You know how it goes: lyrics are in italics. Our stuff’s in regular fonts. Ready? Everyone give it up for America’s favorite fighting Frenchman!

Guns And Ships

BURR:
How does a ragtag volunteer army in need of a shower

  • You don’t need us to explain that one: here, we are back to the cadence and rhyme pattern of Alexander Hamilton (How does a bastard, orphan son of a whore…). We even land on a similar rhyme (squalor/scholar vs shower/power).
  • But let’s go back to LMM’s explanation of the opening number: “the thing about Hamilton is he spoke in paragraphs. So the opening sentence of our show is this crazy, run-on sentence.” [Source] When we’re talking about the war, instead of Hamilton himself, the questions get more concise. After all, Burr didn’t mince words. Talk less, smile more.
  • “Ragtag volunteer army” sure does check out. Originally a collection of smaller militias, the Continental Army wasn’t established until a ways into the war. If you remember reading about another European helper, Baron Von Steuben, in high school, the army’s hit-or-miss training and discipline will ring a bell.
  • “In need of a shower”: we’ll let General Washington take this one — “Soap is another article in great demand–the Continental allowance is too small, and dear, as every necessary of life is now got, a soldier’s pay will not enable him to purchase, by which means his consequent dirtiness adds not a little to the disease of the Army.” — George Washington, Letter to the Committee of Congress, July 19, 1777 [source]

Somehow defeat a global superpower?

  • Global superpower: A fun anachronism (if you’re a history nerd, anyway.) “Superpower” describes nations that mastered the seven dimensions of state power (geography, population, economy, resources, military, diplomacy and national identity), and was first used in the WWII era to apply to the United Kingdom, the U.S. and the Soviet Union. [source] Through the lens of modern international relations, the British Empire was a major superpower during the 18th century – with thriving trade, an advantageous geopolitical position, and a lot of colonies. Some of whom hated them.

How do we emerge victorious from the quagmire?
Leave the battlefield waving Betsy Ross’ flag higher?

  • So, there’s quagmire – like a gross swamp – and quagmire, like a snafu. But quagmire is also used frequently to describe international conflicts that were caused by muddling where you shouldn’t. [See, e.g.] The “quagmire theory” explains how the U.S. unintentionally got involved in Vietnam, by a series of bad decisions that lead us further and further into the muck as we tried to negotiate several overlapping dilemmas. LMM’s probably using “quagmire” in the “big old mess” sense, but since we’re using other 20th century warfare terms, Burr could also be alluding to the fact that the US (or Britain??) shouldn’t have ended up in this position in the first place.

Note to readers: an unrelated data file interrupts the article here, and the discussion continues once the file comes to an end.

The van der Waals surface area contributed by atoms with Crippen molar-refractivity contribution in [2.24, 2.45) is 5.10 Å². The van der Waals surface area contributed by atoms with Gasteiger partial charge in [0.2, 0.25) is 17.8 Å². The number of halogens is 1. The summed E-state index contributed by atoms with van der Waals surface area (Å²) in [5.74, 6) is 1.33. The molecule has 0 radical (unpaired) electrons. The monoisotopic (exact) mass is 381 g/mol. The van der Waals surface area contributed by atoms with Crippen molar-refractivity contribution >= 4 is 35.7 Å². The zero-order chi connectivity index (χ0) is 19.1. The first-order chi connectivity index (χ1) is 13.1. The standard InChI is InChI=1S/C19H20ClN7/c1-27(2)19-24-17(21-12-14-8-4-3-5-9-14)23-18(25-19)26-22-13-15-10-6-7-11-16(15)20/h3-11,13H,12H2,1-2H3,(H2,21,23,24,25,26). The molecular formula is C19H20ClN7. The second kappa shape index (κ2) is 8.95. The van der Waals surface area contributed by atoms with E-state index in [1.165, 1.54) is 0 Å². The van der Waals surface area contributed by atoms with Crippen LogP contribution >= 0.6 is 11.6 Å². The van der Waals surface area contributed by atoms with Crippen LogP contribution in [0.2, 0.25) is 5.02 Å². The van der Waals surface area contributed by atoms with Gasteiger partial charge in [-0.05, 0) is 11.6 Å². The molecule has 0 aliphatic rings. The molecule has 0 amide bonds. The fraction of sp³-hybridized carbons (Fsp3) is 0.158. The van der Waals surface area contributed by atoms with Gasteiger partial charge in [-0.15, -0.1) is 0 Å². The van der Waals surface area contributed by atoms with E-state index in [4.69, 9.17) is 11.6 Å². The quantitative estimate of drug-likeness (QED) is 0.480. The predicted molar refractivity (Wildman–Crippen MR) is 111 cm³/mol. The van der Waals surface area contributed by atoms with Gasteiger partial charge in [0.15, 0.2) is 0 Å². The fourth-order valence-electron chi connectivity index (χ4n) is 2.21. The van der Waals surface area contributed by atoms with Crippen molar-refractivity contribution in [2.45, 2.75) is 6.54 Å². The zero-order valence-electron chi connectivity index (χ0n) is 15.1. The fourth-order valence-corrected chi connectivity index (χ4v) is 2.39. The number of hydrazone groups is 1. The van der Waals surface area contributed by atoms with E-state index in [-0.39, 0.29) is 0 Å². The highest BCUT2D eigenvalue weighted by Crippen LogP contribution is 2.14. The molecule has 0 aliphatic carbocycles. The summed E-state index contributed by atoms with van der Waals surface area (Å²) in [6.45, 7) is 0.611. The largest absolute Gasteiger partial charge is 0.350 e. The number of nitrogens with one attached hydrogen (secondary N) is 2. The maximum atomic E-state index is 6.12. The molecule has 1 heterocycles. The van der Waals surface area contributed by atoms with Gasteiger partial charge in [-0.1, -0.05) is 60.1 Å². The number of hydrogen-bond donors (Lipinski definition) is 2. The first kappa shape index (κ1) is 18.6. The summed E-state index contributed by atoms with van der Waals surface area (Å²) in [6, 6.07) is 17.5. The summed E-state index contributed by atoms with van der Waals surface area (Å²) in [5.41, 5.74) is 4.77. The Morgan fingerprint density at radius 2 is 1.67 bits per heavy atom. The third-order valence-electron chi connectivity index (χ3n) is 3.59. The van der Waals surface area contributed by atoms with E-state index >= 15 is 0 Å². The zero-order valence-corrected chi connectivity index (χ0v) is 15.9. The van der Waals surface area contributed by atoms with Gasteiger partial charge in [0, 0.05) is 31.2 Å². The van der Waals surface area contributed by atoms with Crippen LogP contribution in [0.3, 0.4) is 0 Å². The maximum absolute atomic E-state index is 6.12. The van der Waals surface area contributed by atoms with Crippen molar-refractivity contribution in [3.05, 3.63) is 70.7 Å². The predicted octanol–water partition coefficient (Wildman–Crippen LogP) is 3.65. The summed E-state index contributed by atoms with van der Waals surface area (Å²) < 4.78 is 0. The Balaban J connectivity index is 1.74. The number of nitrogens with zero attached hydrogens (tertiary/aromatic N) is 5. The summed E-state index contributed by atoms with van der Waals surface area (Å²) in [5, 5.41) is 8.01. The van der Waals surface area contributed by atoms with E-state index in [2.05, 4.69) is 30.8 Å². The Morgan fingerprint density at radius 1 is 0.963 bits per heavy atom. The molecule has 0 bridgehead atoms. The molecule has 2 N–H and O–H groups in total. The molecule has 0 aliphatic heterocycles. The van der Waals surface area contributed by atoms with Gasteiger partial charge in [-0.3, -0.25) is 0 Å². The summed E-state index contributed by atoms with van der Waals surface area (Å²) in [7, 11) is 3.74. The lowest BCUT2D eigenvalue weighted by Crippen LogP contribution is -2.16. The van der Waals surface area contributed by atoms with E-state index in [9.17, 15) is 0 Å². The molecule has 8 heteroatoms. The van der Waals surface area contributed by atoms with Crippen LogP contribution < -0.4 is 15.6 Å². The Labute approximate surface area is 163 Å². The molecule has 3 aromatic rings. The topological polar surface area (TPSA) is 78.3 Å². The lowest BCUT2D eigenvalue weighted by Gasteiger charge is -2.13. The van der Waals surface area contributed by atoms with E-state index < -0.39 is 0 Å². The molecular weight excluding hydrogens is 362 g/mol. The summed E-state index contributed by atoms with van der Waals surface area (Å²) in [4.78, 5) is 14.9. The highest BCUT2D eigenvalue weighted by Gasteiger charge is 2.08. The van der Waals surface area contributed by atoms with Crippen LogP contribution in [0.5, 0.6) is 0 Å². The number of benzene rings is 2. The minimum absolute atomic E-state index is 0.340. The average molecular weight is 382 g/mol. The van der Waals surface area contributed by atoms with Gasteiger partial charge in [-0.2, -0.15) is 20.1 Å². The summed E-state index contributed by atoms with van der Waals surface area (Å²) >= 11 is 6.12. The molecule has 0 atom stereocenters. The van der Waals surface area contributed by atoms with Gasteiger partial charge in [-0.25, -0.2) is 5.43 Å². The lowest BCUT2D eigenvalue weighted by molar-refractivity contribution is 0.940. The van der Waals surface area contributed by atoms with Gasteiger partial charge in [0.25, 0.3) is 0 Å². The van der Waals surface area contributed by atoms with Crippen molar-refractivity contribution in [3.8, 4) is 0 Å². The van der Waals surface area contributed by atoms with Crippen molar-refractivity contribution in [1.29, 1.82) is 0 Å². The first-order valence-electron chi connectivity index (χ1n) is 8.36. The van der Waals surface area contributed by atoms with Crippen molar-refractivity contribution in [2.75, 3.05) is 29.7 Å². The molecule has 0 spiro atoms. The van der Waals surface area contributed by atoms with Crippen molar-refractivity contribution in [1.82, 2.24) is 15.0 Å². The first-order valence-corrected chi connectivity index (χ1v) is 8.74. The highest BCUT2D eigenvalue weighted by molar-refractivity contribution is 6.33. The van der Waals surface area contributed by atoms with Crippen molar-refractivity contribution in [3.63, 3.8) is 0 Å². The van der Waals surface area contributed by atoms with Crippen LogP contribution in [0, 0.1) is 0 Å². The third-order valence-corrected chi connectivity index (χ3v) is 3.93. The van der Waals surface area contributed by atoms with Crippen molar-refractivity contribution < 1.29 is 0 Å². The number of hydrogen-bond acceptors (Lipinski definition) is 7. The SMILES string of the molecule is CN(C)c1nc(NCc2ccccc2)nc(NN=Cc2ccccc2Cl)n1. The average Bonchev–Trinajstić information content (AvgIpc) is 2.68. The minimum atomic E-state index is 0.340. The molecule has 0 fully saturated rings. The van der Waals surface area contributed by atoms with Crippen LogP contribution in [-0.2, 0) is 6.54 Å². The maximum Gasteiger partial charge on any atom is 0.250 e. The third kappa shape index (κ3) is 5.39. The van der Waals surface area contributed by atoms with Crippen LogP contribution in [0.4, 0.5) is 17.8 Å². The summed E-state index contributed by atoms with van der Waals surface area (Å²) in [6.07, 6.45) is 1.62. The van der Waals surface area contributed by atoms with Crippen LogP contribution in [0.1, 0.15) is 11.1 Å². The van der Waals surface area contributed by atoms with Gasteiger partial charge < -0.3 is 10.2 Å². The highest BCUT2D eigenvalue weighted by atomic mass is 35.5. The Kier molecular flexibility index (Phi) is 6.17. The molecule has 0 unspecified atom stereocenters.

• Ah, Betsy Ross, heroine of so many third grade history fair dioramas. She sewed, and possibly helped design, the American flag, and has a particularly adorable house in Philadelphia. [source]
  • Also also. This is fun:

Yo. Turns out we have a secret weapon!
An immigrant you know and love who’s unafraid to step in!

  • Both Hamilton and Lafayette are referred to as immigrants in Act I. Which, on one hand, of course they are. But it’s interesting because it feels almost like we don’t usually refer to anyone as an “immigrant” during the Colonial era. Yet, there were differences between colonists who were born in the (future) U.S.A. and those who came from abroad – even if only in familiarity with the country and its customs. LMM’s goal was to eliminate the distance between the audience and these historical figures, and a part of that is reminding us that then, as now, immigrants could be counted on to get the job done.

He’s constantly confusin’, confoundin’ the British henchmen

  • To name a few: Battle of Gloucester (thanks to excellent reconnaissance work, he helped uncover British positions and defeated Cornwallis – oh, and his leg was still busted from the Battle of Brandywine); Albany (he recruited the Oneida and dissuaded America from a poorly conceived attack on Quebec); Battle of Barren Hill (the outnumbered Continental Army had to retreat, so Lafayette had soldiers in the woods periodically fire on the British Army to make the colonists seem more prolific).

Ev’ryone give it up for America’s favorite fighting Frenchman!

  • This is true. Lafayette was SUPER POPULAR and beloved. Like, the precursor to the popularity of those French Women Don’t Get Fat and French Kids Eat Their Damn Dinner books that are so trendy now. There’s an entire Wikipedia entry about this time he came back to America to say hey. [source]

COMPANY:
Lafayette!

LAFAYETTE:
I’m takin this horse by the reins makin’
Redcoats redder with bloodstains

  • “Horse by the reins” is a popular expression, but maybe was included because artists LOVED to show Lafayette holding onto a pony:

To be fair, it was a popular pose with 18th century military guys. Like Georgian duck-lips.

  • “Redcoats” – the nickname of the British army, due to their snappy red coats.
  • During this line, I can’t help but think of Jay-Z (I know we’ve mentioned Empire State of Mind before, but whatever, it’s a modern classic): I make a Yankee hat more famous than a Yankee can. Lafayette makes a redcoat redder than his red coat can.

COMPANY:
Lafayette!

LAFAYETTE:
And I’m never gonna stop until I make ‘em
Drop and burn ‘em up and scatter their remains, I’m

  • Lin-Manuel Miranda has said that hip hop had to be the language of this musical because it allowed for more syllables per measure than any other genre. [source] This is the fastest verse, at 19 words in 3 seconds, which makes this the hardest one to sing along to but I’m trying; we’re all trying. [source]